Hungary - Economic update

Like elsewhere in the region, the export-oriented Hungarian industrial sector had a weaker quarterly volume performance in Q3 (compared to Q2). This was also the case in September as industrial production decreased by 0.6% yoy (though the working day adjusted figure still showed positive growth of 2.2% yoy). The seasonally and working day adjusted figure was down by 2.1% mom in September, but the previous months showed a 3.9% mom growth, so the comparison base was high. All in all, this points to a gradual slowdown of the industrial sector (figure HU1). Moreover, as the global environment might deteriorate further as well, prospects for the near future are not as favourable as they were in recent years. On the other hand, ongoing investments in the sector might counterbalance the negative international environment. So we still expect that industrial production may grow by around 4% yoy in 2019.

Figure HU1 – Gradual slowdown in Hungarian industrial sector (industrial production, calendar adjusted, % change yoy)

Source: KBC Economic Research based on KSH (2018)

Q3 GDP figures confirmed that the Hungarian economy continued to grow very fast this year. According to flash estimates real GDP grew by a very strong 5% yoy and 1.2% qoq respectively in Q3 2018. The above-mentioned industrial production figures already suggested that the sector wasn’t the main driver of economic growth. Although detailed growth composition figures are not yet available, most likely, the industrial sector’s growth contribution was roughly 0.5 p.p. Meanwhile the construction sector remained on track, so it likely boosted the economy by around 0.8 p.p. in Q3. The biggest growth contribution likely came from the service sector.

Inflation reached its target

Hungarian inflation accelerated from 3.6% yoy in September to 3.8% yoy in October. Core inflation also went up from 2.4% yoy in September to 2.6% yoy in October. The main drivers of the increasing inflation are fuel, tobacco (there was an excise duty hike in September), tradable goods and market services. Food price increased more slowly than a year before. Although the National Bank of Hungary (NBH) stated that there are no inflationary pressures coming from the weaker exchange rate and faster wage growth, inflation figures suggest otherwise. Prices of clothes increased compared to last year, which confirms our view that as new collections are coming in and firms have to refill their inventories, a weaker exchange rate of the HUF pushes prices up even more. Services prices are gradually accelerating as well, which might be caused by strong domestic consumption and accelerating wage growth. Based on ongoing wage negotiations, these upwards inflationary pressures will remain in place for next year as well.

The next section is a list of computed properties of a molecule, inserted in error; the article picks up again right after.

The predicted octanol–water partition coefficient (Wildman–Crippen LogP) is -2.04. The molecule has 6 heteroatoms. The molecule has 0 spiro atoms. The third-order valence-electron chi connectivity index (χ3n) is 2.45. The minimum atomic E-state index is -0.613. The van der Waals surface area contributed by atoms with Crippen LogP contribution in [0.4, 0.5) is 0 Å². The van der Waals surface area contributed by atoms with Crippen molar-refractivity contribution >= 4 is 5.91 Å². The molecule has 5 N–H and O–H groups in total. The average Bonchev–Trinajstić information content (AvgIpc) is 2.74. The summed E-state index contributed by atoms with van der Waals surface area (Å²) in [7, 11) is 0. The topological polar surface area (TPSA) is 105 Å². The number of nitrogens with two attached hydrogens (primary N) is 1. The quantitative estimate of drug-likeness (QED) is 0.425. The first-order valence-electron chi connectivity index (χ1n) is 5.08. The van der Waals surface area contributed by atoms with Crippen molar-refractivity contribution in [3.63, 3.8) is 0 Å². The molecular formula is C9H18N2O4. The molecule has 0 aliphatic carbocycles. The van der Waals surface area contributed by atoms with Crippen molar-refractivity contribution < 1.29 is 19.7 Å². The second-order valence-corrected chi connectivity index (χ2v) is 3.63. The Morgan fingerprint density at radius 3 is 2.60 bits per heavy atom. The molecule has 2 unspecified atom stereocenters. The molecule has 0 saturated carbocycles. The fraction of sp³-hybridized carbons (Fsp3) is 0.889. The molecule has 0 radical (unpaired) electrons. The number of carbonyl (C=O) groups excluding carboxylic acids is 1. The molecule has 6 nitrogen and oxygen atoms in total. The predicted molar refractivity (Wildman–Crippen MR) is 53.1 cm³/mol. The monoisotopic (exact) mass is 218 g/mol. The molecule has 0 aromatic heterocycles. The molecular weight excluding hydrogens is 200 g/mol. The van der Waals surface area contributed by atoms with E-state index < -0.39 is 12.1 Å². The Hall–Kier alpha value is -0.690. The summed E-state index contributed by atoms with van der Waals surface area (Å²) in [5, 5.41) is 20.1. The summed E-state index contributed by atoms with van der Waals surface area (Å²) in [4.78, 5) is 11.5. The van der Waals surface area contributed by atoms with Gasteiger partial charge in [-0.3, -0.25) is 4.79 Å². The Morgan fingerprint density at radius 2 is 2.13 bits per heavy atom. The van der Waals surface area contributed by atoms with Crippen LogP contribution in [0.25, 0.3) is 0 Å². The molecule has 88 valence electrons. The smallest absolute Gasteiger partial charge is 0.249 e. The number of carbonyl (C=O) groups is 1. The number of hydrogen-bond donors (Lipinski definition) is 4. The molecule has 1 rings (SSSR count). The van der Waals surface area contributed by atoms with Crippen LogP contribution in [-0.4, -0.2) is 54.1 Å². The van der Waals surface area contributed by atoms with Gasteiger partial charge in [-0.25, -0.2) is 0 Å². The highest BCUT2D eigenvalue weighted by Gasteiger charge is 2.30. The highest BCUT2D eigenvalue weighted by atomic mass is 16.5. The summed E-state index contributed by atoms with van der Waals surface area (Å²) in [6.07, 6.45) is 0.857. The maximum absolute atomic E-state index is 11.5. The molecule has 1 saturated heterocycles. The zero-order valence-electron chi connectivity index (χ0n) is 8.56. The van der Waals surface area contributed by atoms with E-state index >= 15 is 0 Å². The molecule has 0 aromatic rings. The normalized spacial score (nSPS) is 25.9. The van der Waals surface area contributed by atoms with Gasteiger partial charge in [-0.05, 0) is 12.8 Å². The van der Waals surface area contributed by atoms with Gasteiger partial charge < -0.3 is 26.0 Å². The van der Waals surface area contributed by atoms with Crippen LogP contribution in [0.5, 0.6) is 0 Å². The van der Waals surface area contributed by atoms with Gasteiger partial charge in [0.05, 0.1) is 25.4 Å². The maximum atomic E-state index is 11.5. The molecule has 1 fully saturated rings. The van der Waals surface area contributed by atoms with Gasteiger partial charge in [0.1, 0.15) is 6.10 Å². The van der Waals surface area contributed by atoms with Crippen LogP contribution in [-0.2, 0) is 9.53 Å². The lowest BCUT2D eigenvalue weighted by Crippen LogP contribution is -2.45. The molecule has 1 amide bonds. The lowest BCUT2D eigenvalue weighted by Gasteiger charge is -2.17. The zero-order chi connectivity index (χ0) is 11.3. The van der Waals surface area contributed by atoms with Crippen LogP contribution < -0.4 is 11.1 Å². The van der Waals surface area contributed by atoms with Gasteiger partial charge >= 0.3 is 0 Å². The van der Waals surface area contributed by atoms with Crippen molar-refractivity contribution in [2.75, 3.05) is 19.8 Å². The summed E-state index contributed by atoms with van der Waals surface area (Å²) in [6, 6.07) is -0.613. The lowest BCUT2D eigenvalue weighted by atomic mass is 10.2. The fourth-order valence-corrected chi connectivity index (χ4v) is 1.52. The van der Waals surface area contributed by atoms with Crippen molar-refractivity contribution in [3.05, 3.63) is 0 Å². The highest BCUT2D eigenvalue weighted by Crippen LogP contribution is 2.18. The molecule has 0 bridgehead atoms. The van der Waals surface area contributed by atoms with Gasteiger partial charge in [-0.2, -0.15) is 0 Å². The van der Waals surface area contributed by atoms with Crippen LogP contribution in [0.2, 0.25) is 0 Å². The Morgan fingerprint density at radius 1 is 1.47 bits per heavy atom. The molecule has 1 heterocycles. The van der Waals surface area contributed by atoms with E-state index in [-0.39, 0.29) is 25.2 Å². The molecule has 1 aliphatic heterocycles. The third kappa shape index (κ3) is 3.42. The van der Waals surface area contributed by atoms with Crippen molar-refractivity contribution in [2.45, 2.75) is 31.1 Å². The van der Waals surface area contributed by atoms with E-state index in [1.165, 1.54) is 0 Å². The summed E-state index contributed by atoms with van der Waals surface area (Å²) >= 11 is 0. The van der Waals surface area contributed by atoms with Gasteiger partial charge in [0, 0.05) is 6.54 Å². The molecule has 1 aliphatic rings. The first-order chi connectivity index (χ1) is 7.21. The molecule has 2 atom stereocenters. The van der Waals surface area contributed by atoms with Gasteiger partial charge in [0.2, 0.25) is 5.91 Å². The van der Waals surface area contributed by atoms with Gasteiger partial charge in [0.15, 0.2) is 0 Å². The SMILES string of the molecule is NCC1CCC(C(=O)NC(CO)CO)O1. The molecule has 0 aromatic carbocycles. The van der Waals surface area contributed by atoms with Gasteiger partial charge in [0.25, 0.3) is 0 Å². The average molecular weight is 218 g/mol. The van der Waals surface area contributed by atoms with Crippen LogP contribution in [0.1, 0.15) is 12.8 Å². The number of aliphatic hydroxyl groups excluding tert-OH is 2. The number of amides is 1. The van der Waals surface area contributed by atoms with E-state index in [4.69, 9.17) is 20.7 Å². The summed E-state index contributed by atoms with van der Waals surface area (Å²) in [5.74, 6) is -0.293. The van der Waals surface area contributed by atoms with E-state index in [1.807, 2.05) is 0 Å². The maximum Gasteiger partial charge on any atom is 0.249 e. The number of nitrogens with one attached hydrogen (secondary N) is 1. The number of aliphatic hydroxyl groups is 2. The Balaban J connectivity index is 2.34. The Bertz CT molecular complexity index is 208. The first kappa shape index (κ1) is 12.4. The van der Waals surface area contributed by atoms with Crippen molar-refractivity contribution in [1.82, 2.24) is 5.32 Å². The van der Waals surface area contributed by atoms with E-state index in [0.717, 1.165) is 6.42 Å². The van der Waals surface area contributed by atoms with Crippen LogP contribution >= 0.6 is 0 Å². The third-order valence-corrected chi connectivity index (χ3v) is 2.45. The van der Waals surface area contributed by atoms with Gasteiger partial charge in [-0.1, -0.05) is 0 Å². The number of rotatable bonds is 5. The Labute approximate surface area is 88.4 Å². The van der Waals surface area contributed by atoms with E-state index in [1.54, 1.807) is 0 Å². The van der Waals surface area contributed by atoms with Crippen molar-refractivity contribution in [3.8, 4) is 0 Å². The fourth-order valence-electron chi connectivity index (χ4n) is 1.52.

We expect that headline inflation will moderate temporary in November, which will likely be followed by an acceleration till March (the peak might be around 4% yoy). We see annual harmonized inflation at 2.8% in 2018 and 3.3% in 2019, which suggests that the NBH has already reached its inflation target (3.0% +/-1 ppt).

NBH to stress the need of monetary policy normalisation soon

Hence, the main question is when and how the NBH may react to current inflation developments. As core inflation is still below 3% yoy, we don’t expect any sudden policy changes but the NBH communication might become slightly more hawkish, highlighting the need for monetary policy normalisation going forward. We still don’t expect a monetary policy change for this year, so the short end of the curve may not move substantially higher till year-end. However, by the end of next year, a first policy rate hike by the NBH becomes more likely.

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